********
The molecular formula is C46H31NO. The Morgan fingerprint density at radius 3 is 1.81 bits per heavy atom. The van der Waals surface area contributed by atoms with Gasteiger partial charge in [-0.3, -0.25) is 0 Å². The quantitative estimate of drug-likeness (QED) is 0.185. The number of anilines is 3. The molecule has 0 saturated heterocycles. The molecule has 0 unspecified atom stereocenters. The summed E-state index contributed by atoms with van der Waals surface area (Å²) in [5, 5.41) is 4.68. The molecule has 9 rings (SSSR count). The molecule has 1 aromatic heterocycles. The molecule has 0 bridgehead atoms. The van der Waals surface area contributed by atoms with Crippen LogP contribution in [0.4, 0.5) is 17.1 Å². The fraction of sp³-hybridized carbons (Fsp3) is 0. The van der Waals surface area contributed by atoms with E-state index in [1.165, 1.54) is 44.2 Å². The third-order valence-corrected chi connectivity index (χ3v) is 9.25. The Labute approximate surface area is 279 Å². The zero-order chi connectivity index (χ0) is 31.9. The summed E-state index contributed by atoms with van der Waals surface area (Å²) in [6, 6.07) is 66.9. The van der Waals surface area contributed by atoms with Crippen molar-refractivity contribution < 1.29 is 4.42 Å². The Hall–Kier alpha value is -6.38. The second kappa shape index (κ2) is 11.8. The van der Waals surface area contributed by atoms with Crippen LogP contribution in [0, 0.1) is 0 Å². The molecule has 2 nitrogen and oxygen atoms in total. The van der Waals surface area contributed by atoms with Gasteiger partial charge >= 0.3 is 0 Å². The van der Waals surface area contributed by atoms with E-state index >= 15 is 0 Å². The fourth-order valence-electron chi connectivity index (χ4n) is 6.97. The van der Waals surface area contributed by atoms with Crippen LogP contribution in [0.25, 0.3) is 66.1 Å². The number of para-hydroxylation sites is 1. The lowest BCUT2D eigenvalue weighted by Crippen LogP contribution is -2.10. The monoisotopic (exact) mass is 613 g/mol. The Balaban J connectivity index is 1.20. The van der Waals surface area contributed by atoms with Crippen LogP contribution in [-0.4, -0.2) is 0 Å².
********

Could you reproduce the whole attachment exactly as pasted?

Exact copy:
The molecular formula is C46H31NO. The Morgan fingerprint density at radius 3 is 1.81 bits per heavy atom. The van der Waals surface area contributed by atoms with Gasteiger partial charge in [-0.3, -0.25) is 0 Å². The quantitative estimate of drug-likeness (QED) is 0.185. The number of anilines is 3. The molecule has 0 saturated heterocycles. The molecule has 0 unspecified atom stereocenters. The summed E-state index contributed by atoms with van der Waals surface area (Å²) in [5, 5.41) is 4.68. The molecule has 9 rings (SSSR count). The molecule has 1 aromatic heterocycles. The molecule has 0 bridgehead atoms. The van der Waals surface area contributed by atoms with Crippen LogP contribution in [0.4, 0.5) is 17.1 Å². The fraction of sp³-hybridized carbons (Fsp3) is 0. The van der Waals surface area contributed by atoms with E-state index in [1.165, 1.54) is 44.2 Å². The third-order valence-corrected chi connectivity index (χ3v) is 9.25. The Labute approximate surface area is 279 Å². The zero-order chi connectivity index (χ0) is 31.9. The summed E-state index contributed by atoms with van der Waals surface area (Å²) in [6, 6.07) is 66.9. The van der Waals surface area contributed by atoms with Crippen molar-refractivity contribution < 1.29 is 4.42 Å². The Hall–Kier alpha value is -6.38. The second kappa shape index (κ2) is 11.8. The van der Waals surface area contributed by atoms with Crippen LogP contribution in [0, 0.1) is 0 Å². The molecule has 2 nitrogen and oxygen atoms in total. The van der Waals surface area contributed by atoms with Gasteiger partial charge >= 0.3 is 0 Å². The van der Waals surface area contributed by atoms with E-state index >= 15 is 0 Å². The fourth-order valence-electron chi connectivity index (χ4n) is 6.97. The van der Waals surface area contributed by atoms with Crippen LogP contribution in [0.25, 0.3) is 66.1 Å². The number of para-hydroxylation sites is 1. The lowest BCUT2D eigenvalue weighted by Crippen LogP contribution is -2.10. The monoisotopic (exact) mass is 613 g/mol. The Balaban J connectivity index is 1.20. The van der Waals surface area contributed by atoms with Crippen LogP contribution in [-0.4, -0.2) is 0 Å².